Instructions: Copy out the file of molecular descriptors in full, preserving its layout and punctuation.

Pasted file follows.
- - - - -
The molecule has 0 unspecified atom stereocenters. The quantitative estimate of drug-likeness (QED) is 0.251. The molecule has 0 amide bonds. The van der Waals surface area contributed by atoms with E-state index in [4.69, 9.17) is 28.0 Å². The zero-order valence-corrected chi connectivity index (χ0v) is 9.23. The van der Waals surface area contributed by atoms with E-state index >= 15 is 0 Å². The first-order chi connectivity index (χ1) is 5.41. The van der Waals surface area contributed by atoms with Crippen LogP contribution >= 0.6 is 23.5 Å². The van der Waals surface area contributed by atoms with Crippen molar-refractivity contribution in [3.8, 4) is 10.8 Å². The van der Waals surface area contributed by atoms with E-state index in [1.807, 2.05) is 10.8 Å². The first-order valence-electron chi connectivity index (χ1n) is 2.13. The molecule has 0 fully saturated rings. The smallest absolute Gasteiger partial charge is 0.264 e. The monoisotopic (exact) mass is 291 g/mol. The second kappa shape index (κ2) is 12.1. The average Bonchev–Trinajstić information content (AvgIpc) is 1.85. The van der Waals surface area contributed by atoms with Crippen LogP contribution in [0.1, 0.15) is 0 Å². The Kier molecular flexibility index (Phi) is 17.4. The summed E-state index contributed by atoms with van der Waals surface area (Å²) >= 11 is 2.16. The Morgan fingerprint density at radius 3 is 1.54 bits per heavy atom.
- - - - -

The molecule has 0 unspecified atom stereocenters. The quantitative estimate of drug-likeness (QED) is 0.251. The molecule has 0 amide bonds. The van der Waals surface area contributed by atoms with E-state index in [4.69, 9.17) is 28.0 Å². The zero-order valence-corrected chi connectivity index (χ0v) is 9.23. The van der Waals surface area contributed by atoms with E-state index >= 15 is 0 Å². The first-order chi connectivity index (χ1) is 5.41. The van der Waals surface area contributed by atoms with Crippen LogP contribution >= 0.6 is 23.5 Å². The van der Waals surface area contributed by atoms with Crippen molar-refractivity contribution in [3.8, 4) is 10.8 Å². The van der Waals surface area contributed by atoms with E-state index in [1.807, 2.05) is 10.8 Å². The first-order valence-electron chi connectivity index (χ1n) is 2.13. The molecule has 0 fully saturated rings. The smallest absolute Gasteiger partial charge is 0.264 e. The monoisotopic (exact) mass is 291 g/mol. The second kappa shape index (κ2) is 12.1. The average Bonchev–Trinajstić information content (AvgIpc) is 1.85. The van der Waals surface area contributed by atoms with Crippen LogP contribution in [0.1, 0.15) is 0 Å². The Kier molecular flexibility index (Phi) is 17.4. The summed E-state index contributed by atoms with van der Waals surface area (Å²) >= 11 is 2.16. The Morgan fingerprint density at radius 3 is 1.54 bits per heavy atom.